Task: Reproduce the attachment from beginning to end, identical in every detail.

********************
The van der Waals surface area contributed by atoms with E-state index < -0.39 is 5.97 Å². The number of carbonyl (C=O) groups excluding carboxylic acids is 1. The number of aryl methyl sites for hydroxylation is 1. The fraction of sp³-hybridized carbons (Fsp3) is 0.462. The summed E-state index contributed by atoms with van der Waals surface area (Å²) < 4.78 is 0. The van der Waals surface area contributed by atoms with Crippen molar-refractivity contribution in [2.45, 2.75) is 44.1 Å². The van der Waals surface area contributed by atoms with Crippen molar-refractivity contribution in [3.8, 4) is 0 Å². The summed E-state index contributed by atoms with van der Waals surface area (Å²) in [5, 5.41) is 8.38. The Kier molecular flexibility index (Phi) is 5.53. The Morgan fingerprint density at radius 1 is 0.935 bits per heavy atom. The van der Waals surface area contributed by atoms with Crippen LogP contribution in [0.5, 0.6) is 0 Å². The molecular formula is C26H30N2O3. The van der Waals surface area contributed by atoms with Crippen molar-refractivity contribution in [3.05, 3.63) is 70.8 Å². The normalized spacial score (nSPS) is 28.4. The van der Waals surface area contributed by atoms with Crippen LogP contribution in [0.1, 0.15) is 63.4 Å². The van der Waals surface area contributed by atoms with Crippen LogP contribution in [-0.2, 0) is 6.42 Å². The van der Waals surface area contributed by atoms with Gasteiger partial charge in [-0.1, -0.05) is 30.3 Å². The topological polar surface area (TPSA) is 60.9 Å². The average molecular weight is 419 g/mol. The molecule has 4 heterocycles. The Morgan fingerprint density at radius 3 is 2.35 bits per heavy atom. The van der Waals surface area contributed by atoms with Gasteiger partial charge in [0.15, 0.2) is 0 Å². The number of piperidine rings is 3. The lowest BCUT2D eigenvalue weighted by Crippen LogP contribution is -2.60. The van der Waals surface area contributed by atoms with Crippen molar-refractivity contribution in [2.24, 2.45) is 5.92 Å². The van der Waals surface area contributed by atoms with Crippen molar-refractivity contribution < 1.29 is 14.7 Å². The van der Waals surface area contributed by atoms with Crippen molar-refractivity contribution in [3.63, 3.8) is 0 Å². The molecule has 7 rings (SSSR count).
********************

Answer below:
The van der Waals surface area contributed by atoms with E-state index < -0.39 is 5.97 Å². The number of carbonyl (C=O) groups excluding carboxylic acids is 1. The number of aryl methyl sites for hydroxylation is 1. The fraction of sp³-hybridized carbons (Fsp3) is 0.462. The summed E-state index contributed by atoms with van der Waals surface area (Å²) < 4.78 is 0. The van der Waals surface area contributed by atoms with Crippen molar-refractivity contribution in [2.45, 2.75) is 44.1 Å². The van der Waals surface area contributed by atoms with Crippen molar-refractivity contribution in [3.8, 4) is 0 Å². The summed E-state index contributed by atoms with van der Waals surface area (Å²) in [5, 5.41) is 8.38. The Kier molecular flexibility index (Phi) is 5.53. The Morgan fingerprint density at radius 1 is 0.935 bits per heavy atom. The van der Waals surface area contributed by atoms with Crippen LogP contribution in [0.5, 0.6) is 0 Å². The molecular formula is C26H30N2O3. The van der Waals surface area contributed by atoms with Crippen molar-refractivity contribution in [3.05, 3.63) is 70.8 Å². The normalized spacial score (nSPS) is 28.4. The van der Waals surface area contributed by atoms with Crippen LogP contribution in [0.1, 0.15) is 63.4 Å². The van der Waals surface area contributed by atoms with Crippen LogP contribution in [-0.2, 0) is 6.42 Å². The van der Waals surface area contributed by atoms with Gasteiger partial charge in [-0.1, -0.05) is 30.3 Å². The topological polar surface area (TPSA) is 60.9 Å². The average molecular weight is 419 g/mol. The molecule has 4 heterocycles. The Morgan fingerprint density at radius 3 is 2.35 bits per heavy atom. The van der Waals surface area contributed by atoms with Gasteiger partial charge in [0.15, 0.2) is 0 Å². The number of piperidine rings is 3. The lowest BCUT2D eigenvalue weighted by Crippen LogP contribution is -2.60. The van der Waals surface area contributed by atoms with Crippen molar-refractivity contribution in [2.24, 2.45) is 5.92 Å². The van der Waals surface area contributed by atoms with Crippen molar-refractivity contribution < 1.29 is 14.7 Å². The van der Waals surface area contributed by atoms with Crippen molar-refractivity contribution in [3.63, 3.8) is 0 Å². The molecule has 7 rings (SSSR count).